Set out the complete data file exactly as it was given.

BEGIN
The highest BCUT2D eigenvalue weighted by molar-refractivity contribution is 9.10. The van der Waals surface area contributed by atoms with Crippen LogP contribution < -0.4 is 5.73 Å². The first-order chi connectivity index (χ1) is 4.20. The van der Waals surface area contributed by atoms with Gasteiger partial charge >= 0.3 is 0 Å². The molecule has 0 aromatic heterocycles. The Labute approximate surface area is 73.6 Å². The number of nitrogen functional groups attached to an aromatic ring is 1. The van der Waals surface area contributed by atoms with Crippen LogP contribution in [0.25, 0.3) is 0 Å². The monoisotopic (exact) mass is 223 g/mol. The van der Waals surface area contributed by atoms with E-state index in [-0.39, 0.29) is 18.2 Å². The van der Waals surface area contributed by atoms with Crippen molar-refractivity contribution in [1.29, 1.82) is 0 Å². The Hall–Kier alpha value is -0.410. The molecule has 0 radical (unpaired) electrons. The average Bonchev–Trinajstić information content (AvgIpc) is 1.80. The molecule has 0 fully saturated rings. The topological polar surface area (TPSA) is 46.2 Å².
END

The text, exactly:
The highest BCUT2D eigenvalue weighted by molar-refractivity contribution is 9.10. The van der Waals surface area contributed by atoms with Crippen LogP contribution < -0.4 is 5.73 Å². The first-order chi connectivity index (χ1) is 4.20. The van der Waals surface area contributed by atoms with Gasteiger partial charge >= 0.3 is 0 Å². The molecule has 0 aromatic heterocycles. The Labute approximate surface area is 73.6 Å². The number of nitrogen functional groups attached to an aromatic ring is 1. The van der Waals surface area contributed by atoms with Crippen LogP contribution in [0.25, 0.3) is 0 Å². The monoisotopic (exact) mass is 223 g/mol. The van der Waals surface area contributed by atoms with E-state index in [-0.39, 0.29) is 18.2 Å². The van der Waals surface area contributed by atoms with Crippen molar-refractivity contribution in [1.29, 1.82) is 0 Å². The Hall–Kier alpha value is -0.410. The molecule has 0 radical (unpaired) electrons. The average Bonchev–Trinajstić information content (AvgIpc) is 1.80. The molecule has 0 fully saturated rings. The topological polar surface area (TPSA) is 46.2 Å².